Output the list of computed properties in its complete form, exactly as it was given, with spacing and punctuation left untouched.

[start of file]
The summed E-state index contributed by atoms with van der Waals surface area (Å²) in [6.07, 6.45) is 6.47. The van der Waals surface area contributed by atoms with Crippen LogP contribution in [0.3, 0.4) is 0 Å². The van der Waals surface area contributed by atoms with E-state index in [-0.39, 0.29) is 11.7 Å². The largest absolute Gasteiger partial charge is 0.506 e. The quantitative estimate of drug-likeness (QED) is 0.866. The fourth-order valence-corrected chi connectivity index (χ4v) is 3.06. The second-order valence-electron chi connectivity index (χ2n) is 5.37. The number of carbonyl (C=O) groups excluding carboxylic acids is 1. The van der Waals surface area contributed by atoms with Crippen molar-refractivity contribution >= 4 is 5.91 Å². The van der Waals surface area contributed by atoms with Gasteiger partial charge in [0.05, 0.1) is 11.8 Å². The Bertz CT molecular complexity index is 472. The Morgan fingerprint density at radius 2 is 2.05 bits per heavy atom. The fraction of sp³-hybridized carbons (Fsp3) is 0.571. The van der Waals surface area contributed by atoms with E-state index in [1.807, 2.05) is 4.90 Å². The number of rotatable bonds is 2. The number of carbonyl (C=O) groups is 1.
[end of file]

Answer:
The summed E-state index contributed by atoms with van der Waals surface area (Å²) in [6.07, 6.45) is 6.47. The van der Waals surface area contributed by atoms with Crippen LogP contribution in [0.3, 0.4) is 0 Å². The van der Waals surface area contributed by atoms with E-state index in [-0.39, 0.29) is 11.7 Å². The largest absolute Gasteiger partial charge is 0.506 e. The quantitative estimate of drug-likeness (QED) is 0.866. The fourth-order valence-corrected chi connectivity index (χ4v) is 3.06. The second-order valence-electron chi connectivity index (χ2n) is 5.37. The number of carbonyl (C=O) groups excluding carboxylic acids is 1. The van der Waals surface area contributed by atoms with Crippen molar-refractivity contribution >= 4 is 5.91 Å². The van der Waals surface area contributed by atoms with Gasteiger partial charge in [0.05, 0.1) is 11.8 Å². The Bertz CT molecular complexity index is 472. The Morgan fingerprint density at radius 2 is 2.05 bits per heavy atom. The fraction of sp³-hybridized carbons (Fsp3) is 0.571. The van der Waals surface area contributed by atoms with E-state index in [1.807, 2.05) is 4.90 Å². The number of rotatable bonds is 2. The number of carbonyl (C=O) groups is 1.